How do you differentiate between "voi" and "tu"? After all, "tu scrivi" and "voi scrivete" mean the same to me.
"Tu scrivi" translates to "You write" referring to one person. "Voi scrivete" translates to "You all write" referring to multiple people. "Voi" is the Italian translation for "Y'all", if you will.
Thank you! That helps me quite a bit! I was kinda of confused which form of 'you' to use. Is there specific times to use 'voi' versus 'tu' and vice-versa?
That's not Italian's fault. It's English's fault. I'm not a native English speaker (I'm Brazilian) and have to do the course via English because there is no Portuguese-Italian course. Doing this course we realize how poor English language is. Let's take your example "you". In English "you" is always plural and is treated as plural even when it should be singular! It does not make any sense!
I think that has come from simplification of spoken English over time; 'you' can be a singular or plural pronoun which is generally implied through context. So when talking to a non native speaker who uses 'you' sometimes there's confusion if they're talking to you personally or 'you' as a group of people. ie: Australians are crazy, you eat Vegemite. The you here which has been simplified from 'you all' refers to Aussies as a group and has had the 'all' dropped e.g: Australians are crazy, you all eat Vegemite. And because of definitive words being left out in colloquial conversation, more complex sentences can become vague. I find conjugation difficult as I'm Anglo-Australian and haven't had much time spent learning other languages, but can see the uses of it in other languages.
I hope this explanation from an English speaker who's never really given language much thought until recently is understandable.
I totally. agree. My language is Spanish Like Portuguese we have more verb tenses which lets us express in more detail
english seems really simple, but in reality it us very, very confusing ( i am a native speaker)
Actually, English is in fact simple. It being confusing doesn't have anything to do with it's complexity hehehe
From verb inflections to articles and genders, everything in English is way too easy. There are some tricky tenses, but nothing you would use much frequently in real life.
The main problem is the exceptions. There are roughly the same amount of Exceptions as you have for the rules...
What bugs me more is the pronunciation... How on earth "cue" has the same pronunciation as "queue", not even having the letter "q" in it?
Actually, the next response notwithstanding, English is indeed complicated. This is because it started from a mainly Norse corruption of Old French, in turn influenced by several really different languages, only once of which was Latin, and this was blended incompletely over about 350 years with Old and Middle English, which were Germanic. Since then we have had recurrent blends with other language bases including those from West Africa via the despicable and unforgiveable slave trade (thanks to just about everyone). All of these contributed sentence structures, rules, tenses, and word endings. And we combined words from different languages with different rules.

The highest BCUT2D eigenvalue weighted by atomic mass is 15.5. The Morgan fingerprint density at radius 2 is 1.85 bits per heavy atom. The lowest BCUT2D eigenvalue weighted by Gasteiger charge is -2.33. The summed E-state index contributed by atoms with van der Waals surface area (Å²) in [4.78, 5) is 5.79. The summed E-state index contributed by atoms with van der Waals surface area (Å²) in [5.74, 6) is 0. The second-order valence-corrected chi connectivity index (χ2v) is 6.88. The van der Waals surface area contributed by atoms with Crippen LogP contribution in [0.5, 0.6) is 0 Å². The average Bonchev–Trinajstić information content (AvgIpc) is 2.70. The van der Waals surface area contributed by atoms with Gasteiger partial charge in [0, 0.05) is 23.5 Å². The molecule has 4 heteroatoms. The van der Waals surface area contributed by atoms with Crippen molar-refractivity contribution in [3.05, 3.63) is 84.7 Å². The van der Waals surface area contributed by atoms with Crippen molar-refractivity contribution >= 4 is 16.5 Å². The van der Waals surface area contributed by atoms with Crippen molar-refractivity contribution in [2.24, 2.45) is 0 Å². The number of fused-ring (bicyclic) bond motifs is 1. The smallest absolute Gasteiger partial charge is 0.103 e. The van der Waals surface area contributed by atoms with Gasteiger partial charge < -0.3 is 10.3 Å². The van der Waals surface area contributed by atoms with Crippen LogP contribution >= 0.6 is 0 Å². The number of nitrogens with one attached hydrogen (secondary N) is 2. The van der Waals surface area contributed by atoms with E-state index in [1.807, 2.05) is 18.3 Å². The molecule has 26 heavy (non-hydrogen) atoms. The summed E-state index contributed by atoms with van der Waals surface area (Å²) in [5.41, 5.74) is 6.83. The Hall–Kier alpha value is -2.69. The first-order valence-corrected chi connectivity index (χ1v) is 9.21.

On the other hand English speakers (in Canada anyway) are really really used to people from all over the place making their way through life, and are extremely blind to grammatical slips. We are just happy to have you all (not, God forbid, y'all) with us. Probably people only need around 800 words and a vague sense of structure to get by.
You is never plural in English language, when used grammatically correct.:"Ya'll" means " you all",but is slang.
"How poor English language is." As a native English speaker, is interesting to see someone not native English speaking, to state it as such. I realize languages feed off of and form from other languages, but I guess I would never give myself the credit to imply any language (foreign to myself), as poor.Either in writing, or speaking form.
Delete my last post as "always singular".Not the case. Just saying more often used singularly as opposed to plural. Thanks.
The way I differentiate them is linking "voi" to "you (plural)" and "tu" to "thou" to emphasize tu is singular
If you remember that noi is we, more than one, you can remember voi, is you all, more than one. Tu is you, just one person.
So Spanish has different conjucations for infinitives ending in -ar, -er, and -ir. Is that a thing with Italian infinitives, too? Or is the pattern usually io -o, tu -i, lui/lei -e, noi -iamo, voi -ite, loro -ono? Duolingo hadn't introduced any other pattern yet.